Contents

# PSF Photometry

Obtained from fitting a predefined PSF form to point-source images. The quality of the fit can help determine whether a source is indeed a point source, it is exteded, or it is spurious. PSF photometry is performed on warps by a module called PSFPHOT. The result of the fit is reported in the Detection table. Values reported include flux, uncertainty, position, elliptical size, and quality parameters.

## The PSF Model

The PSF model usually takes the form of an analytical function plus residuals. The fitted parameters and residuals vary with position.

Analytical functions tested include:

- GAUSS : exp (-z)
- PGAUSS : (1 + z + z
^{2}/2 + z^{3}/6)^{-1} - QGAUSS : (1 + kz + z
^{2.25})^{-1} - RGAUSS : (1 + z + z
^{k})^{-1} - PS1_V1 : (1 + kz + z
^{1.67})^{-1}

where z is the elliptical contour (akin to a radius squared):

- z = x
^{2}/(2σ^{2}_{xx}) + y^{2}/(2σ^{2}_{yy}) + σ_{xy}XY

The PS1_V1 model is the current default value for PS1 analysis.

Variability over the image is formally represented as:

- PSF = F[dx,dy;ai(x,y)] + R0[dx,dy] + x Rx[dx,dy] + y Ry[dx,dy]

Existing documentation states that a global linear fit is performed in which the fluxes of all objects is fitted for simultaneously with the following considerations:

- Simultaneous fit of fluxes for all objects in the image
- Chi-square fit:
- χ
^{2}= Σ(f_{i}- Σ (A_{j}F_{j)})^{2}W_{i}(i : pixels; j : objects) - W
_{i}– weighting function- now constant (from mid-2012), was inv variance
- using a constant weight removes a photometric bias found for faint sources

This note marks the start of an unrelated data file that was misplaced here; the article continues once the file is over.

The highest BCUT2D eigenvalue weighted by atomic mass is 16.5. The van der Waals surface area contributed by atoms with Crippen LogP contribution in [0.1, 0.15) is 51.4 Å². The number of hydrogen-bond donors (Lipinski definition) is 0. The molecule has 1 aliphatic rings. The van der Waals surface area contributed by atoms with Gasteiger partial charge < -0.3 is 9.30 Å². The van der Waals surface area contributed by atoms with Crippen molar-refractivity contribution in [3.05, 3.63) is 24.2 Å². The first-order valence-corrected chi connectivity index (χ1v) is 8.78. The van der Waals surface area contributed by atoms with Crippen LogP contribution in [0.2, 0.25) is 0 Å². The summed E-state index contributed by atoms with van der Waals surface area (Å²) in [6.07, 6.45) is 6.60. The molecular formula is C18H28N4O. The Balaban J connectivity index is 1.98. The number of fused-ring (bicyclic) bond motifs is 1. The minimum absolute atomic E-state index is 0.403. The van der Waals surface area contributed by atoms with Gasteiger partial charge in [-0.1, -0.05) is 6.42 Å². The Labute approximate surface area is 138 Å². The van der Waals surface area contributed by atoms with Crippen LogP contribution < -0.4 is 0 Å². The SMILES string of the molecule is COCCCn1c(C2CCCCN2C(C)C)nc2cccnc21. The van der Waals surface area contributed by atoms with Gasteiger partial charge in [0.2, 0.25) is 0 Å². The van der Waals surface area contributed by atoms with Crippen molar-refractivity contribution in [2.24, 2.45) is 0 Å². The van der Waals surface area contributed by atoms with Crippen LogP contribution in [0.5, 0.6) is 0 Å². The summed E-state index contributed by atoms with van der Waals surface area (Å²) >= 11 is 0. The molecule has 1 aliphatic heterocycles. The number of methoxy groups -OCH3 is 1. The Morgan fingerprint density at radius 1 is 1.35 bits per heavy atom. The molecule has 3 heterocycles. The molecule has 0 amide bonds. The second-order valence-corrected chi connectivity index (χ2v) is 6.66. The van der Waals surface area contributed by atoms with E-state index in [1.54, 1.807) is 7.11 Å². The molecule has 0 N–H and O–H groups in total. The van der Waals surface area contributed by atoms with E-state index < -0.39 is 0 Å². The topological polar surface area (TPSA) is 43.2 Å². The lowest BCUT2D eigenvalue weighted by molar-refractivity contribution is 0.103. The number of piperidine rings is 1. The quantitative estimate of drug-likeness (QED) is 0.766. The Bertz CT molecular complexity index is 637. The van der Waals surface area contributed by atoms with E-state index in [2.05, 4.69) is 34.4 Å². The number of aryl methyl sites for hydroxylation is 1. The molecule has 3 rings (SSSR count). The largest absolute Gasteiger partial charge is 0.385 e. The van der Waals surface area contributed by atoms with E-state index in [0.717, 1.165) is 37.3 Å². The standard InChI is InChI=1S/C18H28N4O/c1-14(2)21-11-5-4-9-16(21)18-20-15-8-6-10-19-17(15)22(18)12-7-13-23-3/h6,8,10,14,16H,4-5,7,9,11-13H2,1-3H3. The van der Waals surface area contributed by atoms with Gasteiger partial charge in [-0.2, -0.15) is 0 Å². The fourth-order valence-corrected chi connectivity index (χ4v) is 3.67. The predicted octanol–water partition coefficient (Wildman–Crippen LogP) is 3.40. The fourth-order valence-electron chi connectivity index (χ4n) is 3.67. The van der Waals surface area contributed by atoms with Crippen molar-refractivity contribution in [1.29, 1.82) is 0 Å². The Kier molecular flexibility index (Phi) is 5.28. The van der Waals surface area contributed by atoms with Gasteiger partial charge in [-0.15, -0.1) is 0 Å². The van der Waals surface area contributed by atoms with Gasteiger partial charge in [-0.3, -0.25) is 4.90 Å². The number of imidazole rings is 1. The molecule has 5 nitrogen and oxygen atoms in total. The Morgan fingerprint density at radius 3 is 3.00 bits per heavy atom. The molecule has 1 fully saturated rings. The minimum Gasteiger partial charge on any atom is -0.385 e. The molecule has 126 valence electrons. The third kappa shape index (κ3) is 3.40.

- χ
- minimization of A
_{j}requires inversion of large square matrix- N (number of objects) may be up to 100k
- but, highly diagonal, so inversion is actually fast

- ~ 1 second for 100k objects (unless they grow too large)

Unclear what constrains are placed on PSF parameters (other than flux) during the fitting.

How residuals are recorded and used to determine, e.g., aperture corrections is also unclear.

## Photometric and astrometric parameters from PSF fitting

The Detection table contains the following parameters related to PSF photometry:

psfFlux | Janskys | REAL | 4 | -999 | Flux from PSF fit. |

psfFluxErr | Janskys | REAL | 4 | -999 | Error on flux from PSF fit. |

psfMajorFWHM | arcsec | REAL | 4 | -999 | PSF major axis FWHM. |

psfMinorFWHM | arcsec | REAL | 4 | -999 | PSF minor axis FWHM. |

psfTheta | degrees | REAL | 4 | -999 | PSF major axis orientation. |

psfCore | dimensionless | REAL | 4 | -999 | PSF core parameter k, where F = F0 / (1 + k r^2 + r^3.33). |

psfQf | dimensionless | REAL | 4 | -999 | PSF coverage factor. |

psfQfPerfect | dimensionless | REAL | 4 | -999 | PSF weighted fraction of pixels totally unmasked. |

psfChiSq | dimensionless | REAL | 4 | -999 | Reduced chi squared value of the PSF model fit. |

psfLikelihood | dimensionless | REAL | 4 | -999 | Likelihood that this detection is best fit by a PSF. |

xPos | raw pixels | REAL | 4 | -999 | PSF x center location. |

yPos | raw pixels | REAL | 4 | -999 | PSF y center location. |

xPosErr | raw pixels | REAL | 4 | -999 | Error in PSF x center location. |

yPosErr | raw pixels | REAL | 4 | -999 | Error in PSF y center location. |

(must join the tables)

(this is from the PSPS schema browser. must check that the PV3 version was used.)

Note that psphot actually returns PSF_MAJOR and PSF_MINOR, whose relation to FWHM depends on the value of k for the PS1_V1 profile. For k=0, FWHM=PSF_MAJOR*2*sqrt(2)*pixel_size.

## Details needed and questions

- Is a multi-parameter fit used for each detection, or are the parameters (position, PSF shape) obtained from global fits (for PSF) and detection properties (position)? ABove notes are not fully sufficient.
- How exactly is the flux error defined?
- How are the flags set?

## Papers explored:

http://adsabs.harvard.edu/abs/2007ASPC..364..153M

http://adsabs.harvard.edu/abs/2012ApJ...756..158S

http://adsabs.harvard.edu/abs/2012ApJ...750...99T

All these papers provide good information on the calibration process - correction for airmass, reduction to a standard magnitude system, other instrumental effects, etc - but none describe explicitly (or even implicitly) how the *flux* itself is determined. There must be such a paper, but I have not found it.